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Dark romanticism is distinguishable from the Romanticism period because there is emphasis on human fallibility, specifically the capability to fall from grace and relish in our carnal desires and sin. Similarly, their view of nature can fall into the same category. Nature suddenly turns into a cold, dreary, darkened place; it is violent and uncontrollable, which makes it all the more dangerous. Some would argue that dark romanticism has a pessimistic worldview, and perhaps there is some merit in this scholarly argument. While Romanticism looks upon human nature in a positive light, it is the Dark Romantics that highlight the corrupted nature of our hearts and the sheer anguish and terror we can place upon others.
For some artists in this field they blame social reforms, a direct result that mangles mankind into a darker form of themselves. There is evidence of this in Nathaniel Hawthorne's "The Scarlet Letter," a popular piece of literary work in his time. In contrast, other literary writers believed that it was not social reforms that made them fall from grace, but purely their susceptibility to be self-destructive, thereby, indulging themselves in sin, orgy and a defiance towards God. I would argue that this period of literary writing explores the morality of man, it is a time of spiritual and emotional exploration, where the writer can dive into this fictional world and reexamine the inner workings of man. One of the most prolific writers of Dark Romanticism is Edgar Allan Poe. When you analyze his stories such as "The Raven," or "The Tell-Tale Heart," you can see that he is examining the darker side of human emotion, ranging from deep despair to the macabre. Poe does not highlight the lightness of our nature, but the deeply mutilated, grotesque and fearful side that lies within our soul. There are some other artists that embrace this genre of literature, such as Emily Brontë, Mary Shelley, Nathaniel Hawthorne, Herman Melville, and Emily Dickenson.
This literary subgenre of Dark Romanticism is still prevalent today. There are artists and writers that still feel the need to explore the corrupted side of human nature and their tendency to fall into sin and disgrace. I have come across a marvellous short story by Monica Crosson called "The Ode to Dark Romanticism," which you can read by clicking in on this link here. There is also a range of poets in the twenty-first century that are inspired by the works of Edgar Allan Poe and H.P. Lovecraft, one of which is an interesting curated set of poems that can be found in Cassandra L. Thompson's "Crow Calls: Volume One."
My published work the "Far from Home" series will fall into this subgenre too, especially in the final edition which will premiere in the year 2022 or 2023. In "Far from Home: Book Three," the main character, Amelie, will have to battle with her conflicting emotions when she encounters a strange man that has a mystical connection to her. The idea of reincarnations will be explored in "Far From Home: Book Three," as well as human fallibility and the great temptation of sin when being lured by a powerful forces that verge on the edge of the supernatural.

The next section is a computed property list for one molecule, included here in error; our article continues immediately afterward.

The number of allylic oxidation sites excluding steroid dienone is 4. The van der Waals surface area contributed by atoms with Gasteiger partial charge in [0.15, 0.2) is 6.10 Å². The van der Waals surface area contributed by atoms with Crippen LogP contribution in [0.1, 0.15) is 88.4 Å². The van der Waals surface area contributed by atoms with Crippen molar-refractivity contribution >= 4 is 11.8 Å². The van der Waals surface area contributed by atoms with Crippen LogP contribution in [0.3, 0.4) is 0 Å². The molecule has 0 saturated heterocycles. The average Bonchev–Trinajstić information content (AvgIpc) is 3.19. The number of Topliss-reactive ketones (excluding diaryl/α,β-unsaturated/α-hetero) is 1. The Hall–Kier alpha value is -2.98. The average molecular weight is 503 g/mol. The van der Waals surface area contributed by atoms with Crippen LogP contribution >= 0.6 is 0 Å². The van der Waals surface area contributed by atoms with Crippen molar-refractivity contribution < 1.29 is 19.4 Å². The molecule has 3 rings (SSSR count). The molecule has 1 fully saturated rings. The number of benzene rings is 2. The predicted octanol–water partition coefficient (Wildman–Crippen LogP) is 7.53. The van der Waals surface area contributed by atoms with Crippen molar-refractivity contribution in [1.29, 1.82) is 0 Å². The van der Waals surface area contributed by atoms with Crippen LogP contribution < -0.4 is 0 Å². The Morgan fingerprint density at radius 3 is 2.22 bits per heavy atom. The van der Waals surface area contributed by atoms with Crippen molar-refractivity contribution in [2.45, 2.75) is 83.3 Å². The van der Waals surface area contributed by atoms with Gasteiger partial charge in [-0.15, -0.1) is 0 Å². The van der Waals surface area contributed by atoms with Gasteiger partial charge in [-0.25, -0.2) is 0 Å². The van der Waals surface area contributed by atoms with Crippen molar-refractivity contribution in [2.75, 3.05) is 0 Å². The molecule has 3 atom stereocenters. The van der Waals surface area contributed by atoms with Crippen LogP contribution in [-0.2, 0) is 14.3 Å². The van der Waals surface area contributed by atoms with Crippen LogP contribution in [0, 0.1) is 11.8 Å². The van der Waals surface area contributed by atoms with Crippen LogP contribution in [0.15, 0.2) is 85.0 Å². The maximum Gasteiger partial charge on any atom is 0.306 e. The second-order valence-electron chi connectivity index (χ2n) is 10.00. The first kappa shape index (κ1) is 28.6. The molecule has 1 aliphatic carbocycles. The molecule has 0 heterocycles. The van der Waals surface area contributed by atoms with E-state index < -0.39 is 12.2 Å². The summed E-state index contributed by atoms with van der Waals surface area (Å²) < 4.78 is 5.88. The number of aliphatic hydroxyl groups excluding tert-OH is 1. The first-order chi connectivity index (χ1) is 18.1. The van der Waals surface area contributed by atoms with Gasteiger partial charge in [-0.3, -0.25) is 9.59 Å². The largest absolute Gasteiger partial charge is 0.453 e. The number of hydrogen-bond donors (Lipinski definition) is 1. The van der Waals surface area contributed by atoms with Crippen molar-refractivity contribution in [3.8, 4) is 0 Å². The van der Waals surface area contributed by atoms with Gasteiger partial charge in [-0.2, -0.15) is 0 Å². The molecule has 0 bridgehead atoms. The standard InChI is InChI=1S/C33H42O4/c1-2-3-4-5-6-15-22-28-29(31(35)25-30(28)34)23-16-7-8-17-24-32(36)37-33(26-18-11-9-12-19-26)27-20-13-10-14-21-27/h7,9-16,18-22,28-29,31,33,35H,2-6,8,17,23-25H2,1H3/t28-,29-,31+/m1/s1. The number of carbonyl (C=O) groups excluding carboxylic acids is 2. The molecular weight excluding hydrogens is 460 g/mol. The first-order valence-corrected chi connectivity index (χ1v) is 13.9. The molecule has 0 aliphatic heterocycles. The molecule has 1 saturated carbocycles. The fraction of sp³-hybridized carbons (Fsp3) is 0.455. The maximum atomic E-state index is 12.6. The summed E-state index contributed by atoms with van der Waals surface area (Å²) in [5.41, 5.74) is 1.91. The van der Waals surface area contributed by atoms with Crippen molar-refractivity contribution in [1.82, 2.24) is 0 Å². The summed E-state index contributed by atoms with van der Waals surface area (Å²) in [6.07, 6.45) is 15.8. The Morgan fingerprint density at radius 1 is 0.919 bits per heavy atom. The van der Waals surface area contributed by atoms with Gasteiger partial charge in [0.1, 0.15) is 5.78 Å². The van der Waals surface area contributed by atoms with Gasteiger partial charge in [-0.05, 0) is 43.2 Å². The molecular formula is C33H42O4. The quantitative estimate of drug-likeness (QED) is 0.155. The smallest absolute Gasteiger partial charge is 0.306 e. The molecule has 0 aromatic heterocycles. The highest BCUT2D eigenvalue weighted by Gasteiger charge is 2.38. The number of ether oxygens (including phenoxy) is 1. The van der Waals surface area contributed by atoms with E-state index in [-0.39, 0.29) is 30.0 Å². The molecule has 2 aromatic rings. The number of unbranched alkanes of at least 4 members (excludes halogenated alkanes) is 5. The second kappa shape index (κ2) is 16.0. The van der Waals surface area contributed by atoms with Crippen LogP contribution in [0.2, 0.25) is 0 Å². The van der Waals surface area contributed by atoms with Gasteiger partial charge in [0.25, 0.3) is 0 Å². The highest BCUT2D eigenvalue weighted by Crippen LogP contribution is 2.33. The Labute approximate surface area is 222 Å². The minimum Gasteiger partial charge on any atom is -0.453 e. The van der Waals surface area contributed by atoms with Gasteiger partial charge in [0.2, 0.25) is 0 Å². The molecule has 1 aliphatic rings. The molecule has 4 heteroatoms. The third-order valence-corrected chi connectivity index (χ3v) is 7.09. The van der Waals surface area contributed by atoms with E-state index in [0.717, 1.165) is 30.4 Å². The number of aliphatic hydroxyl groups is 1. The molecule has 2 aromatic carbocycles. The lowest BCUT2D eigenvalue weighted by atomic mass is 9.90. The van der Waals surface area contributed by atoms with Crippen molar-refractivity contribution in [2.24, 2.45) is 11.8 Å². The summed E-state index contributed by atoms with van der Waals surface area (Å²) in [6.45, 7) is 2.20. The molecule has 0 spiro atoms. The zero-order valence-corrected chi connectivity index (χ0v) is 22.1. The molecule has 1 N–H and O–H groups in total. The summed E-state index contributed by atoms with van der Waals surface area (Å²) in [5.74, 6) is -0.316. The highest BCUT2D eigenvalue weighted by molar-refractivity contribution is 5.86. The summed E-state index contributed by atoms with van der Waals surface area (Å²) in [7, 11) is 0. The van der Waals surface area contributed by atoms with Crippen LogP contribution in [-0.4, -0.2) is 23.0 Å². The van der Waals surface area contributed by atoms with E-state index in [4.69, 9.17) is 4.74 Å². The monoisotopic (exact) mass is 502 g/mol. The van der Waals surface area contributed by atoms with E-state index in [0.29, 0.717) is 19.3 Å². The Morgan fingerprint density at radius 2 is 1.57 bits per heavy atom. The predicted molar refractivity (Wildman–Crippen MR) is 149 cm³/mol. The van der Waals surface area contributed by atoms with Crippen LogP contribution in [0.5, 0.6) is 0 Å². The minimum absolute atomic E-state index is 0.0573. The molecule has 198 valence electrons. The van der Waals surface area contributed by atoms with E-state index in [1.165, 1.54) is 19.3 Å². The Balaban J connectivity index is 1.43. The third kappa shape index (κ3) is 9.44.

Vampires have always had a desirable lure upon the female sex; their immorality, unnatural beauty, and the sexual aura which they exude makes the main female characters fall into their grasp. In the first two editions of "Far from Home" we know that young Victoria Reeds is no exception, but will Amelie Stewart have a chance to fight against her own carnal desires? For the reader we see that the enchanting engima- the delectable presence of Aodhan McVeigh has made many women fall to his charms, but when it comes to Amelie Stewart the situation is altered because she so closely resembles the woman he loved. "Far from Home: Book Three" examines the range of human emotions- pain, anguish, despair, but it also sheds light upon the nature of man and whether it can lead them to salvation or utter destruction.
I hope this short article enlightened you upon this interesting subgenre. It is not only prevalent in literary works, but also in music and art works. I highly encourage you to explore this brave new world! Dark Romanticism gave birth to Gothic Fiction, and it is the reason we have such famous works such as Horace Walpole's "The Castle of Otranto," Hawthorne's "The Birthmark," and Poe's "The Fall of House Usher." Their writings are still an inspiration today, especially for myself as I continue my journey as a self-published author. Be sure to check out my works, such as "The Tragic Tale of Teddy Woven" or "Far from Home: Book One," if you enjoy dark Gothic reads.
Thank you for taking the time to read this article,